Fires in Indonesia are not like most other fires. They are extremely difficult to extinguish. They smolder under the surface for long periods, often for months. Usually, firefighters can only put them out with the help of downpours during the rainy season. And they release far more smoke and air pollution than most other types of fires.
The root cause is large deposits of peat—a soil-like mixture of partly decayed plant material formed in wetlands—lining the coasts of Borneo and Sumatra. Peat fires start to burn in Indonesia every year because farmers engage in “slash and burn agriculture,” a technique that involves frequent burning of rainforest to clear the way for crops or grazing animals. In Indonesia, the intent is often to make room for new plantings of oil palm and acacia pulp.
“Most burning starts on idle, already-cleared peatlands and escapes underground into an endless source of fuel,” explained David Gaveau of the Center for International Forestry Research.
As seen in this September 24 image from the Moderate Resolution Imaging Spectroradiometer (MODIS) on NASA’s Terra satellite, 2015 is no exception. Red outlines indicate hot spots where the sensor detected unusually warm surface temperatures associated with fires. Thick gray smoke hovers over both islands and has triggered air quality alerts and health warnings in Indonesia and neighboring countries. Visibility has plummeted.
Scientists monitoring the fires are concerned that the problem will get worse before it gets better. That’s because strong El Niños, like the one currently brewing in the Pacific, lengthen the dry season and reduce the amount of rainfall. During a strong El Niño in 1997, the lack of rain allowed fires to burn out of control on a wide scale, releasing record levels of air pollution and greenhouse gases.
“We are on a similar trajectory to other bad years,” said Robert Field, a Columbia University scientist based at NASA’s Goddard Institute for Space Studies. “Conditions in Singapore and southeastern Sumatra are tracking close to 1997, with some stations having visibility less than 1 kilometer (0.6 miles) on average for a week. In Kalimantan, there have been reports of visibility less than 50 meters (165 feet).”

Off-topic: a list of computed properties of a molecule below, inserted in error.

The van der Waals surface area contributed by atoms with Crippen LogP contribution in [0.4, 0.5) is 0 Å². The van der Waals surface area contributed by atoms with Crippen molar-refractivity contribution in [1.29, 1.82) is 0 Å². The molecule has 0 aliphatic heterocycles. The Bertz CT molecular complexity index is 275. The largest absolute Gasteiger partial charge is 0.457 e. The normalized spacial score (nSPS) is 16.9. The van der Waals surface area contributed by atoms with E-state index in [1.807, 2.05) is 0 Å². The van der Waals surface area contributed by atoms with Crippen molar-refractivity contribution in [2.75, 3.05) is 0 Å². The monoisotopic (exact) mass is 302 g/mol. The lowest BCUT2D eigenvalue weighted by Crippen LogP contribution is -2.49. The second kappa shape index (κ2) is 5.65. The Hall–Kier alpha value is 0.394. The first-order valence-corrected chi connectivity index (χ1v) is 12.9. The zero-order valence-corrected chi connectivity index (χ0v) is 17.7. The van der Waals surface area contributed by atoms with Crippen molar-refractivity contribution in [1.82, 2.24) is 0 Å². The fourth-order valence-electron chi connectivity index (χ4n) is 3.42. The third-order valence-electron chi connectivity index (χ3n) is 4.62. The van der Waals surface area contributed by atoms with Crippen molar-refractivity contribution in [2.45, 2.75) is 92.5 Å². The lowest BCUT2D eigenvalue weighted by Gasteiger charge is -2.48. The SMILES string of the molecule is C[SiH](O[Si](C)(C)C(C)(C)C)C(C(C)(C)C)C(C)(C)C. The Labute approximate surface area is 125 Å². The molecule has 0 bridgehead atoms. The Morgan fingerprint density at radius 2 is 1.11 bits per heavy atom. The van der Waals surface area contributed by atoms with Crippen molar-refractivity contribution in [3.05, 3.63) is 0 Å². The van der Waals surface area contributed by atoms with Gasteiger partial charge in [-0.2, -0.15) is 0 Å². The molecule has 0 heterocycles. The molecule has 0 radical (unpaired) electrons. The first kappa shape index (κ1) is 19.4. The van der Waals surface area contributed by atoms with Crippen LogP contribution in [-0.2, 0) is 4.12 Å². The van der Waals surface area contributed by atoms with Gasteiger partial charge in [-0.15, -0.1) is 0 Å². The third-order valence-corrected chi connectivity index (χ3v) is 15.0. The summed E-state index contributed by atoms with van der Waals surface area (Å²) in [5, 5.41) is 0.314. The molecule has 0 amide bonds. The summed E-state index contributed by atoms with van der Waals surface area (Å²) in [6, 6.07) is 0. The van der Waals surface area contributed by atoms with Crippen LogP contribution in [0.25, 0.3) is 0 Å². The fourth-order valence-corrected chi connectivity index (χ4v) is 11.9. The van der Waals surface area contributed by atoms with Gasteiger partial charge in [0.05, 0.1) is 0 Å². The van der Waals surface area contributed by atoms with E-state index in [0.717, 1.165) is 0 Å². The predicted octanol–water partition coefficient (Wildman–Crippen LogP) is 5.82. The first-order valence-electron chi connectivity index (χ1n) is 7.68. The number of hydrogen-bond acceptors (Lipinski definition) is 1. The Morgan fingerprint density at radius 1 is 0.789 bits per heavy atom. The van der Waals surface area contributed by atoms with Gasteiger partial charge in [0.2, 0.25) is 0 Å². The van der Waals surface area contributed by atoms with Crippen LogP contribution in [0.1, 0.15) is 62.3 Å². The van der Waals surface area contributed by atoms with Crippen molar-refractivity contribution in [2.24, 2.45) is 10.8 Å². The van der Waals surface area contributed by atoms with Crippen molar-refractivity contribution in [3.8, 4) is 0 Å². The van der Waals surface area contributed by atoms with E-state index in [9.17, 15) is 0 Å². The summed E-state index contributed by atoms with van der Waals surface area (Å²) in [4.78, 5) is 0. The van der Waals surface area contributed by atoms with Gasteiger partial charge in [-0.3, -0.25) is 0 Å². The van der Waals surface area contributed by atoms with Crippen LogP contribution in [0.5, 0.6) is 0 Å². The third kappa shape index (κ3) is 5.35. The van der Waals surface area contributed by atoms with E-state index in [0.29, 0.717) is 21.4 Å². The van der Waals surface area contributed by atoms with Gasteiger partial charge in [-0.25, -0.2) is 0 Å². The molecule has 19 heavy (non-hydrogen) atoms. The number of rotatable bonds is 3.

Aerosol optical depth data (collected by MODIS) show particle levels similar to the peak in 2006, the last major burning event. This time, however, the high levels are occurring several weeks earlier. “If the forecasts for a longer dry season hold,” said Field, “this suggests 2015 will rank among the most severe events on record,”
Vrije Universiteit Amsterdam scientist Guido van der Werf has been monitoring the number and size of the Indonesian fires with MODIS. “There are more and larger fires this year. We are on a track above any other year since 2001, when MODIS observations became available,” he said. “And we are only halfway through the fire season.”
Along with colleagues at NASA and the University of California, Irvine, van der Werf has developed a technique to estimate the amount of trace gases and airborne particles that fires emit—many of them pollutants—based on satellite observations of fires and vegetation cover. The project, known as the Global Fire Emissions Database (GFED), produces both regional and global estimates of fire emissions based on data from 1997 to the present. According to the GFED analysis, the 2015 Indonesia fires have released greenhouse gases equivalent to about 600 million tons through September 22, a number that rivals carbon dioxide a year of carbon emissions from Germany.
NASA image by Adam Voiland (NASA Earth Observatory) and Jeff Schmaltz (LANCE MODIS Rapid Response). Caption by Adam Voiland.